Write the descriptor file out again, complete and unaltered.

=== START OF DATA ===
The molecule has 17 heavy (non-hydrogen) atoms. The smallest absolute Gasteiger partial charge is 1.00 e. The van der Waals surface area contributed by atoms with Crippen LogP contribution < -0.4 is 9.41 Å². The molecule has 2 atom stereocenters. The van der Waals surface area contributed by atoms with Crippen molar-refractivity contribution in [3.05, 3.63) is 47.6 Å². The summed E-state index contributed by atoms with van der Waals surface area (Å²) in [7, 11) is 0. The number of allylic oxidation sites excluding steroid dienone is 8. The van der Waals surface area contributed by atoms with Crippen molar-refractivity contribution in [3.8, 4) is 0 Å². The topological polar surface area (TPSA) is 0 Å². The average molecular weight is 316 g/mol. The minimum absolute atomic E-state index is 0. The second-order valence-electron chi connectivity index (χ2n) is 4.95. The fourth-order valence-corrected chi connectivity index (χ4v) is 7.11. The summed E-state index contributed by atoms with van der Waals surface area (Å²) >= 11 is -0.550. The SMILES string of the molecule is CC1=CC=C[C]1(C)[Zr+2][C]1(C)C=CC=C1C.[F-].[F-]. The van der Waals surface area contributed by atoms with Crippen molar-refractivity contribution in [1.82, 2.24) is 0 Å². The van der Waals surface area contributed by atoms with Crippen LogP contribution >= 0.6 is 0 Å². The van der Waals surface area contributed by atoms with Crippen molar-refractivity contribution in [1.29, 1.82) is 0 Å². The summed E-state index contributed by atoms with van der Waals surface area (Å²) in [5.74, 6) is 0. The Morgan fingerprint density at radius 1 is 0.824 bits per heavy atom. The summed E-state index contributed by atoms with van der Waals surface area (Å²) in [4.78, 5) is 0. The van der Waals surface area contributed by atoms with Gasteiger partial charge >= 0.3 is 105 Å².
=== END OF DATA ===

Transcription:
The molecule has 17 heavy (non-hydrogen) atoms. The smallest absolute Gasteiger partial charge is 1.00 e. The van der Waals surface area contributed by atoms with Crippen LogP contribution < -0.4 is 9.41 Å². The molecule has 2 atom stereocenters. The van der Waals surface area contributed by atoms with Crippen molar-refractivity contribution in [3.05, 3.63) is 47.6 Å². The summed E-state index contributed by atoms with van der Waals surface area (Å²) in [7, 11) is 0. The number of allylic oxidation sites excluding steroid dienone is 8. The van der Waals surface area contributed by atoms with Crippen molar-refractivity contribution in [3.8, 4) is 0 Å². The topological polar surface area (TPSA) is 0 Å². The average molecular weight is 316 g/mol. The minimum absolute atomic E-state index is 0. The second-order valence-electron chi connectivity index (χ2n) is 4.95. The fourth-order valence-corrected chi connectivity index (χ4v) is 7.11. The summed E-state index contributed by atoms with van der Waals surface area (Å²) >= 11 is -0.550. The SMILES string of the molecule is CC1=CC=C[C]1(C)[Zr+2][C]1(C)C=CC=C1C.[F-].[F-]. The van der Waals surface area contributed by atoms with Crippen molar-refractivity contribution in [1.82, 2.24) is 0 Å². The van der Waals surface area contributed by atoms with Crippen LogP contribution >= 0.6 is 0 Å². The van der Waals surface area contributed by atoms with Crippen molar-refractivity contribution in [1.29, 1.82) is 0 Å². The summed E-state index contributed by atoms with van der Waals surface area (Å²) in [5.74, 6) is 0. The Morgan fingerprint density at radius 1 is 0.824 bits per heavy atom. The summed E-state index contributed by atoms with van der Waals surface area (Å²) in [4.78, 5) is 0. The van der Waals surface area contributed by atoms with Gasteiger partial charge >= 0.3 is 105 Å².